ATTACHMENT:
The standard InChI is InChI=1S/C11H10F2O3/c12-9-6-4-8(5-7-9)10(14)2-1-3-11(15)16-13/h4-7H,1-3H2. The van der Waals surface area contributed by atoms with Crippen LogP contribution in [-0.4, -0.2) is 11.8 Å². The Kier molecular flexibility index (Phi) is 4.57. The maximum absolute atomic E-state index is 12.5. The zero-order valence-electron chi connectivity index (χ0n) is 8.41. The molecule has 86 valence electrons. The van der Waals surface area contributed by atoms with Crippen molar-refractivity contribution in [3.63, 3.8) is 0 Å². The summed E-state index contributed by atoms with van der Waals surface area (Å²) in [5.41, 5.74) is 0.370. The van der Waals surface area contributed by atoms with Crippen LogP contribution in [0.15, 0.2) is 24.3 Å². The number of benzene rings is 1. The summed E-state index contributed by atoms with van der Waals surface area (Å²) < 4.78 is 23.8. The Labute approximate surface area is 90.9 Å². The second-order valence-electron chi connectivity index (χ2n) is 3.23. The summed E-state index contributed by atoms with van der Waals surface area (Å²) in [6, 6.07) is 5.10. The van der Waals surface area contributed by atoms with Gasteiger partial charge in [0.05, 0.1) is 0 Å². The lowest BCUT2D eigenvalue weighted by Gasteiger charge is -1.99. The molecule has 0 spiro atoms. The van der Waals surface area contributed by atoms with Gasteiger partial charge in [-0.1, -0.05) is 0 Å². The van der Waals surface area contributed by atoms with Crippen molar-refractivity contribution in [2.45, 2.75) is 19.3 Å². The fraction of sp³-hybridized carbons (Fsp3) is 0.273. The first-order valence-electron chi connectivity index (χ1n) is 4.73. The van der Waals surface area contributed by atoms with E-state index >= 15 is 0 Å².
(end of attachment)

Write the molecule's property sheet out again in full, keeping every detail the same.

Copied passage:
The standard InChI is InChI=1S/C11H10F2O3/c12-9-6-4-8(5-7-9)10(14)2-1-3-11(15)16-13/h4-7H,1-3H2. The van der Waals surface area contributed by atoms with Crippen LogP contribution in [-0.4, -0.2) is 11.8 Å². The Kier molecular flexibility index (Phi) is 4.57. The maximum absolute atomic E-state index is 12.5. The zero-order valence-electron chi connectivity index (χ0n) is 8.41. The molecule has 86 valence electrons. The van der Waals surface area contributed by atoms with Crippen molar-refractivity contribution in [3.63, 3.8) is 0 Å². The summed E-state index contributed by atoms with van der Waals surface area (Å²) in [5.41, 5.74) is 0.370. The van der Waals surface area contributed by atoms with Crippen LogP contribution in [0.15, 0.2) is 24.3 Å². The number of benzene rings is 1. The summed E-state index contributed by atoms with van der Waals surface area (Å²) < 4.78 is 23.8. The Labute approximate surface area is 90.9 Å². The second-order valence-electron chi connectivity index (χ2n) is 3.23. The summed E-state index contributed by atoms with van der Waals surface area (Å²) in [6, 6.07) is 5.10. The van der Waals surface area contributed by atoms with Gasteiger partial charge in [0.05, 0.1) is 0 Å². The lowest BCUT2D eigenvalue weighted by Gasteiger charge is -1.99. The molecule has 0 spiro atoms. The van der Waals surface area contributed by atoms with Gasteiger partial charge in [-0.1, -0.05) is 0 Å². The van der Waals surface area contributed by atoms with Crippen molar-refractivity contribution in [2.45, 2.75) is 19.3 Å². The fraction of sp³-hybridized carbons (Fsp3) is 0.273. The first-order valence-electron chi connectivity index (χ1n) is 4.73. The van der Waals surface area contributed by atoms with E-state index >= 15 is 0 Å².